Using the War Diary and other accounts, I recreated a ‘Cassel Breakout Walk’ in 2019. Although it isn’t possible to walk directly over farmland, the flat landscape gives a good impression of the features that the Somerforce soldiers would have used to dead-reckon their way towards the Dunkirk beaches.
I used the newly-created Flemish gardens at the Jardin du Mont des Recollets, close to one of 367 Battery’s Northern gun positions, as a starting point. The East Riding Yeomanry’s war diary suggest that in 1940 this site was used as a camouflaged Tank and Bren gun carrier parking site.
A lot of accounts seem to exaggerate the distances, for example Watou is described as being ‘20 miles from Cassel’ when in reality it is less than 10 miles. I think this reflects the difficulty they had in negotiating farmland in the dark without adequate maps while being pursued by hostile enemy fire.
An obvious plume of flames and black smoke from Dunkirk town would have been visible on their horizon to their left as the columns of soldiers advanced cross-country through the Flanders plain towards the Belgian border. The two mounds of Cassel and the Mont des Recollects would have been visible behind the men as the only high ground between them and the sea.
Looking North towards Dunkirk in 1940
There are roadside ditches and hedgerows which would have provided some cover in darkness, and scattered farm buildings that would also have offered temporary shelter. At the point Winnezeele comes into view, with its obvious church spire, the organised columns of men would have broken down into smaller individual groups dodging German fire.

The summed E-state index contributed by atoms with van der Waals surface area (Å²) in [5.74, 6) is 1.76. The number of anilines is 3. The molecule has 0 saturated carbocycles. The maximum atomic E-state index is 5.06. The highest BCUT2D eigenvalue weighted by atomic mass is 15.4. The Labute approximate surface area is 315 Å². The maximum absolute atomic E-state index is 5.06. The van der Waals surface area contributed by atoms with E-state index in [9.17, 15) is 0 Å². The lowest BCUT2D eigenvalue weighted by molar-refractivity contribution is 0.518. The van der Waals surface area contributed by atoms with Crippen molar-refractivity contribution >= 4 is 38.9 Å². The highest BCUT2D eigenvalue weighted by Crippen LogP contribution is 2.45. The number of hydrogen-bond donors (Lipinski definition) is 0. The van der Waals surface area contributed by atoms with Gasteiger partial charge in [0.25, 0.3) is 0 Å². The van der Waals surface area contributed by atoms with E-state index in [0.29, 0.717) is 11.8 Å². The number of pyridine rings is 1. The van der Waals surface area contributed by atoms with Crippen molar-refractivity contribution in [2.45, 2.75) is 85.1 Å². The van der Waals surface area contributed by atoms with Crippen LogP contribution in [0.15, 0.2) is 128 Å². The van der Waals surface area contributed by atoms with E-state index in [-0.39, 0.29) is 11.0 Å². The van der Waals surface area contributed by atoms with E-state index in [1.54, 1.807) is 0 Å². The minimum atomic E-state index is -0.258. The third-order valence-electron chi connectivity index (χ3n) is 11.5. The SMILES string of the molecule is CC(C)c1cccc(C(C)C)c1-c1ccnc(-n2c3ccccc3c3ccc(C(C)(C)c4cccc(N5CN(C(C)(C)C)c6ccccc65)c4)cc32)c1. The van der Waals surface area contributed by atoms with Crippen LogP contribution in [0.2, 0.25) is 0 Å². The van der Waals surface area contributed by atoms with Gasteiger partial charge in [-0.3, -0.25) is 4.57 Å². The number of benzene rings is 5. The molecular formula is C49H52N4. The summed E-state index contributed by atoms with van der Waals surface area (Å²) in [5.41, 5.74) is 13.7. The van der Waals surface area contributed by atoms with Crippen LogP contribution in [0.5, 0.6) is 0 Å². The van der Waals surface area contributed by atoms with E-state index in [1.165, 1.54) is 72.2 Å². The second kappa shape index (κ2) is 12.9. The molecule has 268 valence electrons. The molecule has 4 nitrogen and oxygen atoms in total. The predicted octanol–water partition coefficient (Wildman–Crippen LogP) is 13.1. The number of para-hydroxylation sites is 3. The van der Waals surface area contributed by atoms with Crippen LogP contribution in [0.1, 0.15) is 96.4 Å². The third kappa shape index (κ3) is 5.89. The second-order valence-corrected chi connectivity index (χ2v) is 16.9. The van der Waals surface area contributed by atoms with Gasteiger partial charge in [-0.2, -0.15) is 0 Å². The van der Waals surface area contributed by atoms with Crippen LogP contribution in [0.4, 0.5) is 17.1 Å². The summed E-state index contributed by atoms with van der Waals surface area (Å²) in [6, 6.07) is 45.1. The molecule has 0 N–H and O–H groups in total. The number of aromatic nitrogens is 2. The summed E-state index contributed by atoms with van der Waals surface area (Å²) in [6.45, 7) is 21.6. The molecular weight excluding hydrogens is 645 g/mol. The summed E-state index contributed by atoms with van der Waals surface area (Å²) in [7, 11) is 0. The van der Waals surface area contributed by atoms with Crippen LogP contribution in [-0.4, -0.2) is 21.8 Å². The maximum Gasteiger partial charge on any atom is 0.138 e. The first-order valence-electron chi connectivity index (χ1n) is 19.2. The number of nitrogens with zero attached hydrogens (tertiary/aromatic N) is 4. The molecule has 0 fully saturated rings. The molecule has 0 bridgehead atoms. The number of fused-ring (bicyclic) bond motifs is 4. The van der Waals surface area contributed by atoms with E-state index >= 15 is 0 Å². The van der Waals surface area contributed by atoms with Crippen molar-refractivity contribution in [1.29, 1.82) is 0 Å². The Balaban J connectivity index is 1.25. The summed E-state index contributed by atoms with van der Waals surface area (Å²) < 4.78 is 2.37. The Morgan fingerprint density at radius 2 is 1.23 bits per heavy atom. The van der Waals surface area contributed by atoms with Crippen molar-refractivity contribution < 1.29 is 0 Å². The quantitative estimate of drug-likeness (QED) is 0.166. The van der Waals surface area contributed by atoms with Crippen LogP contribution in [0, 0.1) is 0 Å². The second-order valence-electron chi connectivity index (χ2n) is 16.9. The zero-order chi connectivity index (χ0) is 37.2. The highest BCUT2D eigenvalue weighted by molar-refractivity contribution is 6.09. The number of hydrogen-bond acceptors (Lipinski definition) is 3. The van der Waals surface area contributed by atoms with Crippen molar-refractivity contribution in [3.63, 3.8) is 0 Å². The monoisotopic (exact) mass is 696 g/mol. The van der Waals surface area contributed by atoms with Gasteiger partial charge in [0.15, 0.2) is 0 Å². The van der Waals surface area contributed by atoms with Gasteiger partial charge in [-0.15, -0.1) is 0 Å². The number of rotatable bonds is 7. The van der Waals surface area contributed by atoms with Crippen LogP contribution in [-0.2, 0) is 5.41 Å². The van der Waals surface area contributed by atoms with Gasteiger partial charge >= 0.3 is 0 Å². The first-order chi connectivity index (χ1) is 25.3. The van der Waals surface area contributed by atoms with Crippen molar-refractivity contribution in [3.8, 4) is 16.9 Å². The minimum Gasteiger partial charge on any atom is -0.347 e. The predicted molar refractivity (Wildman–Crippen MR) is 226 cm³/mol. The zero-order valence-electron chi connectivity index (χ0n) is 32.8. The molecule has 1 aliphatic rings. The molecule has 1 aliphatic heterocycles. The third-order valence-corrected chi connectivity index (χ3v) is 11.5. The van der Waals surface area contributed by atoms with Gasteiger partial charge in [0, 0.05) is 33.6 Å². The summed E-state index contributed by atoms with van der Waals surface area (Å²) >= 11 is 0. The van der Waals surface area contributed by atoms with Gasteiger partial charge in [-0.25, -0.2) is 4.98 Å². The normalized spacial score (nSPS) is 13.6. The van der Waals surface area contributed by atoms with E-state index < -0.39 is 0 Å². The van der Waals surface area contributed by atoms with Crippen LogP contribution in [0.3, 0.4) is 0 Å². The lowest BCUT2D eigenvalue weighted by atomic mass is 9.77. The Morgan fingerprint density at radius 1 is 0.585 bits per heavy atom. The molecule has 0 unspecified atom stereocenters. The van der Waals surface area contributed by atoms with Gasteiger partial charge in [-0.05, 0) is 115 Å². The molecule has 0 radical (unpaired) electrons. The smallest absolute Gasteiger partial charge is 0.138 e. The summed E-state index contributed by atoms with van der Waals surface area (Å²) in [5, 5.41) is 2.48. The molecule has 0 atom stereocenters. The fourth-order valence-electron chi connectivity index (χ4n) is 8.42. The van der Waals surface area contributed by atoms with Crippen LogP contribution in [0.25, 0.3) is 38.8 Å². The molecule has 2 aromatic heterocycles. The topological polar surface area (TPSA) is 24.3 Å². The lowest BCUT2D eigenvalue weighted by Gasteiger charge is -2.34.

The village of Winnezeele makes the point where the Breakout encountered the first significant German attack. It has an attractive church and within the churchyard is the Commonwealth War Grave Commission Cemetery that has several casualties from the Breakout, many of whom are unidentified.
Bois St Acaire
One of the most atmospheric parts of this walk is the track that runs through the Bois St Acaire; this gives an impression of being unchanged in the 80 years since it was the scene of mass casualties and surrender after German shelling.
Once the Belgian border is crossed, the town of Watou becomes visible. It is here that the majority of Somerforce and, presumably, the 140th Regiment encountered the most heavy German resistance and where most were herded into captivity. Townsfolk of Watou remember the British POW’s being assembled by German forces in the town square before being force-marched South in the direction of Lille.
A massacre in the making?
As the POWs were assembled in the town square, they noticed German machine gun nests had been set up around the circumference of the square. The news about the nearby Wormhout, Le Paradis and other massacres had filtered through to some. Captain Ronald Baxter, and other accounts, recall the fear the men had that they may be mown down by machine gun fire as they stood. Some accounts express the collective relief they felt as they were eventually marched out of the square with no shots being fired.
Watou Town square in 2019, where many of the Cassel garrison soldiers were congregated by German forces before being force-marched into captivity.
Watou Church; some of the POWs were herded inside the church under armed guard on 30th May 1940
Major Cartland and the Temporary Burial Ground
The Temporary Burial ground is adjacent to the D17 Dunkirk road about 200 yards to the North of Watou.
Temporary burial ground, seen from fields to the West. Watou
Roadside ditch alongside the burial ground on the Houtkerkestraat towards Watou
The Route in Photographs
Rue Verte, Winnezeele
Barn near Winnezeele, containing 1940’s vintage hay trailer
Various scenes at the Bois st Acaire and the Franco-Belgian border at Watou